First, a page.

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Night shift work is now a recognised risk factor for type 2 diabetes, however it remains unknown what specific night shift schedules (both number of night shifts per week and duration of doing night shift work) might put people at highest risk for type 2 diabetes. In addition, it is unclear whether night shift work affects people differently depending on their genetic profile for type 2 diabetes risk. Our study in the UK Biobank addressed these two questions. Our results first showed that rotating shifts comprised of both day and night shifts, including frequent night shifts, were linked to the highest chance of having type 2 diabetes. We found that working more than 2 night shifts per month increased the chance of having type 2 diabetes by 36% compared to working day work only. In addition, we found that the type 2 diabetes risk attributed to night shift work was the same regardless of an individual s genetic profile, suggesting that the risk caused by night shift work is consistent across people with different genetic makeup for type 2 diabetes risk.
Sleep and chronotype and their causal links with cardiometabolic and chronic inflammatory diseases
It is uncertain how sleep patterns and chronotype (morning/evening preference) are associated with disease and therefore:
1. We will study relationships with common diseases such as diabetes.
2. We will investigate how sleep duration and chronotype from questionnaires relate to movement sensor information.
3. We will observe the temporal relationships of disease onset and change in sleep/chronotype to see if one develops/changes after the other.
4. Finally, we will identify genes linked to sleep patterns and chronotype, and use this information to understand whether sleep patterns and chronotype have a role in causing or worsening common diseases. The aim of this research is to better understand the associations and potential causal pathways linking sleep and/or chronotype with several common metabolic and inflammatory diseases that have major health, economic and societal impacts such as heart disease, diabetes, asthma and arthritis.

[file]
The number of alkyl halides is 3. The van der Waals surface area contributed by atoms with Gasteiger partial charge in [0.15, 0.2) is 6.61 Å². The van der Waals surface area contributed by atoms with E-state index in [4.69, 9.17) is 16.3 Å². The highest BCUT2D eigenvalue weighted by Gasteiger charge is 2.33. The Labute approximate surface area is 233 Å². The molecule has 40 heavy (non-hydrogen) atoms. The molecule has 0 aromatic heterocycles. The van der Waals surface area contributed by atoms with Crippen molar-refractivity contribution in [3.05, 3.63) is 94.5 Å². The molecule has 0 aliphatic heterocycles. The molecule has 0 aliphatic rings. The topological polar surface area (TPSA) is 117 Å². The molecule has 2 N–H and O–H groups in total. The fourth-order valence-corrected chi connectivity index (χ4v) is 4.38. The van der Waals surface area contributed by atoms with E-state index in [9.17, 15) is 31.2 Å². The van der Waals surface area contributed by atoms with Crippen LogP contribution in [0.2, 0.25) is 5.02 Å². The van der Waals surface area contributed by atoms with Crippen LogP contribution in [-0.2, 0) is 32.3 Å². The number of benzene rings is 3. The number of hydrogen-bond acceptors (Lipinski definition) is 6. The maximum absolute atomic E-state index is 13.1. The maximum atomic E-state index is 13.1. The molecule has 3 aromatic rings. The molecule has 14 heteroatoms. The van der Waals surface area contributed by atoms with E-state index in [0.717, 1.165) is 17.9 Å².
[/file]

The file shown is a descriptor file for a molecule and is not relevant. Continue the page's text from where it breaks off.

The study also aims to discover genes associated with sleep patterns and chronotype. This new knowledge will be used to explore whether sleep patterns and chronotype have a role in causing these diseases.
This research may guide the development of new treatments targeting sleep or the biological clock to prevent or treat cardiometabolic and chronic inflammatory diseases. We will relate the presence and severity of cardiometabolic and chronic inflammatory diseases to:
1. Sleep duration
2. Sleep disturbance (insomnia/waking)
3. Chronotype (morning/evening person)
4. Sleep apnoea symptoms (snoring/daytime sleepiness)
5. Shift work
Each analysis will control/stratify for the other factors listed (1-5).
Prospective studies will assess the temporal relationships between disorders of sleep/chronotype, shift work and common diseases.
Genome-wide association studies will aim to identify genes linked to sleep duration, disturbance and chronotype and Mendelian randomisation studies will explore causal relationships between these factors and the development of common diseases. Whole cohort: a) cross-sectional studies; b) the prospective study assessing incident cardiometabolic and inflammatory diseases; c) genome-wide association studies; d) Mendelian randomisation studies.
Individuals with accelerometer data: to relate to shift work, prevalent/incident disease, sleep/chronotype (questionnaire) and genotype (if adequately powered).
20,000 people assessed on two occasions over 4 years (including those with accelerometer data): assessing incident sleep disturbance and change in chronotype.
GWAS and Mendelian Randomisation studies: Primary analyses will done when genotype data on 170K individuals is released and updated when data on the whole cohort is available and when imputation is complete.